Paul Waters is the Executive Director of Inpatient Services for Midwest Detox Center in Maumee, Ohio. Originally from Boston, Massachusetts, Waters has a wealth of both professional and personal experience in substance use recovery. He’s worked in the field since 1981, and has been sober since 1979.
“I was strictly an alcoholic,” he said. “On June 4, 1979, after four or five years of going in and out of treatment centers, I went to treatment for what I hope to be the last time.”
Shortly after sobriety, Waters went to live in a halfway house; he describes it the “best six-month investment of my life.” It was there that he became friendly with the owner of a treatment center.
“He and I had some pretty decent talks before and after meetings,” Waters said. “He told me that once I got a couple years of sobriety under my belt, he could give me a position at his 140- bed facility in New Hampshire.”
At one year and nine months of sober, on March 1, 1981, Waters accepted a position at Beech Hill Hospital in Dublin, New Hampshire. And so began his decades- long career in substance use treatment.
“I started there as a driver and stayed 17 years,” he said. “When I left, I was the CEO.”
In addition to driver and CEO, Waters has been a nurse’s aid, an admissions specialist, a member of the counseling team, and the director of business development at treatment centers around the country.
Early this year, Waters resigned from his position as the head of a 157-bed facility in Philadelphia when he was approached by Casey Bright, Matt Bell, and Josh Dressel from Midwest Detox Center. Waters was immediately intrigued by the Midwest facilities’ culture and tight-knit crew.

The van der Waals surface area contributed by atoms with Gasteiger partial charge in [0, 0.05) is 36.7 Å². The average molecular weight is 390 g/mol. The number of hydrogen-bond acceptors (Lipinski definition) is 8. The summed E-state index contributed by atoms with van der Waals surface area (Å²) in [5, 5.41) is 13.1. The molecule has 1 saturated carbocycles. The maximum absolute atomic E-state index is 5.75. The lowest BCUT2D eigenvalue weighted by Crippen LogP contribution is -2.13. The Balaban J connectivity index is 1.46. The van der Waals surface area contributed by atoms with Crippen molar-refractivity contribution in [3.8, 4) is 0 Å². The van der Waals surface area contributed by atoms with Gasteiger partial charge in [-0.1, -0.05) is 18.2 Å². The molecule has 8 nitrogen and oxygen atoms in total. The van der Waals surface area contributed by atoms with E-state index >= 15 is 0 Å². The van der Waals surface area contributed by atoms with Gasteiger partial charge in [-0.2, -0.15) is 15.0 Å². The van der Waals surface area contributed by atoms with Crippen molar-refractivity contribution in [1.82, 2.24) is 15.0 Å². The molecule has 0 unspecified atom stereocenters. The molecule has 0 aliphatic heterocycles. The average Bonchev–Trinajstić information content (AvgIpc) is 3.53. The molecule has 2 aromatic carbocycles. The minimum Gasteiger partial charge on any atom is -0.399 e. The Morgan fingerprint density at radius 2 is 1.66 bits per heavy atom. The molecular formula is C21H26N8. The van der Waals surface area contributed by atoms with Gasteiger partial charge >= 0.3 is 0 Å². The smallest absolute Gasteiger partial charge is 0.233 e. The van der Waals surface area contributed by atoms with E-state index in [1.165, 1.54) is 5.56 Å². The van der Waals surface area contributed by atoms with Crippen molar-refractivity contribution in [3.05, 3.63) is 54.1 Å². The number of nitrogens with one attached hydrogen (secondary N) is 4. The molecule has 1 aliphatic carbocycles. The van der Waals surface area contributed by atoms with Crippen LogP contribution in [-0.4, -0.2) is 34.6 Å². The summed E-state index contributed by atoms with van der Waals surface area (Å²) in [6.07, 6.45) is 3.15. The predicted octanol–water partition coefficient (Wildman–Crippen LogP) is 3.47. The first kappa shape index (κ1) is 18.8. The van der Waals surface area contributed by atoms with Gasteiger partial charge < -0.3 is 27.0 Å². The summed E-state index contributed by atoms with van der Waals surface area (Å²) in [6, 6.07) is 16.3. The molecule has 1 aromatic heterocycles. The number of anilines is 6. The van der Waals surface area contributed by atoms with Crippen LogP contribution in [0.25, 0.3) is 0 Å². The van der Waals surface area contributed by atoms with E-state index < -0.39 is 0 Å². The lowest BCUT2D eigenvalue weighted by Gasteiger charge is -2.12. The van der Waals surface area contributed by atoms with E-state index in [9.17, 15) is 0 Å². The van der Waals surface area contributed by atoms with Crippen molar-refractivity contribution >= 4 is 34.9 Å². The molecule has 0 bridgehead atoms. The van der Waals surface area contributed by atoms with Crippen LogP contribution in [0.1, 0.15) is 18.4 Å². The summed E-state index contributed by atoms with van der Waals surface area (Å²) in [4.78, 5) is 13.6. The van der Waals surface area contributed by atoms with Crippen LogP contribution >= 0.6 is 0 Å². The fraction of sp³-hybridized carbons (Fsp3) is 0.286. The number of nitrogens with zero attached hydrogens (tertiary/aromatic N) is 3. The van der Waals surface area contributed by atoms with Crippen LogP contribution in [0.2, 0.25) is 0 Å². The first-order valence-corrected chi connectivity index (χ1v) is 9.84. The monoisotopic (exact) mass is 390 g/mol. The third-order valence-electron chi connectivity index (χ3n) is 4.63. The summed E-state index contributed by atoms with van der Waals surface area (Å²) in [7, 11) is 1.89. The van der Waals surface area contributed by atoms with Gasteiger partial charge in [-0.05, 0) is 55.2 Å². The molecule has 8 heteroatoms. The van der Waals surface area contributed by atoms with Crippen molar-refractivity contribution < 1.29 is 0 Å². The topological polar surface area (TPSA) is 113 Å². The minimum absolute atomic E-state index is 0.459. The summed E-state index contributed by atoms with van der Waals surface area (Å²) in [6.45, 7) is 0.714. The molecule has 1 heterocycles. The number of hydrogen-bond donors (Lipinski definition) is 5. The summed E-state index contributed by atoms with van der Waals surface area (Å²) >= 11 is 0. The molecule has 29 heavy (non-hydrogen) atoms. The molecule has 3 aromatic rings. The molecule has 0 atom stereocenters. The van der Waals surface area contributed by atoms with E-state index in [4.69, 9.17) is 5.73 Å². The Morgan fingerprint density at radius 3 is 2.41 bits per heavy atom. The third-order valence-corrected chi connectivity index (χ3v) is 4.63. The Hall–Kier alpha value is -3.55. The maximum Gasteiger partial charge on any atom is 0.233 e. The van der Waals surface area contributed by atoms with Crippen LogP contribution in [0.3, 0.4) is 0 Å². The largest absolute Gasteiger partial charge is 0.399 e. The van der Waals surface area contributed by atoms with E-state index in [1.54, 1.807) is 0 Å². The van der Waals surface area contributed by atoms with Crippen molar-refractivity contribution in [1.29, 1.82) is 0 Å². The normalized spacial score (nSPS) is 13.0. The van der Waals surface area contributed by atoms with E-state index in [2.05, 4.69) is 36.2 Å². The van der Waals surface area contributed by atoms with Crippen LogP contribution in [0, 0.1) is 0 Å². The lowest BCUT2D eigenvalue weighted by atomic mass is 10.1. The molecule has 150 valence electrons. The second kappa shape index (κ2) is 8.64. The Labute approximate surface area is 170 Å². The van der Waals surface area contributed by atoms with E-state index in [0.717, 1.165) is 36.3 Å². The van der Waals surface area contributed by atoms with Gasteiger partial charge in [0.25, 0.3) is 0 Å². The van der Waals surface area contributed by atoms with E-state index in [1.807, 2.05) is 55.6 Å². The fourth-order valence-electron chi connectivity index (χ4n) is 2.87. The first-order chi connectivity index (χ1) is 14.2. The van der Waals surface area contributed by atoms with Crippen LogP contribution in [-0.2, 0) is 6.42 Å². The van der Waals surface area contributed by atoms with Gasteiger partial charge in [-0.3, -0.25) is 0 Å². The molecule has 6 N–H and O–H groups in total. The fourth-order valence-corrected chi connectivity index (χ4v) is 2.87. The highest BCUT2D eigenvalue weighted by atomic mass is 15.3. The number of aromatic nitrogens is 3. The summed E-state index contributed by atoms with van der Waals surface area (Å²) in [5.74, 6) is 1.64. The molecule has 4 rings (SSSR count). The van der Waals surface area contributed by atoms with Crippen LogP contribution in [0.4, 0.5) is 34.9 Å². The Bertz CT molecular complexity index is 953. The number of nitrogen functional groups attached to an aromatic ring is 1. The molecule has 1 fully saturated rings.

“I’ve always worked with people who are very close,” he said. “When I visited Ohio, I just felt that same sense of community and camaraderie. I was thrilled when they made me an offer. I want to finish my career in a place that really understands the people we are trying to help.”
In his position as Executive Director, Waters says he’ll spend a lot of time with each and every staff member, from the clinical team to the drivers, the behavioral health technicians to the nurses.
In a long career in substance use treatment, Waters says there have been highs and lows–but the highs keep him coming back.
“It can be a bittersweet career,” he said. “You read or hear about men and women who have overdosed and passed away, but you also run into folks who have been successful; they’re the reason we come day in and day out. We’re in the business of saving lives.”
Waters is confident in his own track record, and even more confident in the abilities of the ever-growing staff of the Midwest facilities. In his short time with the Amatus company, he feels at home.
“When I hang it up, I think I will be able to say I put my best foot forward every day so that another person could live another day,” he said. “To be able to be a part of that day in and day out is still very exciting to me. I hope to be a part of this team as long as they’ll keep me.”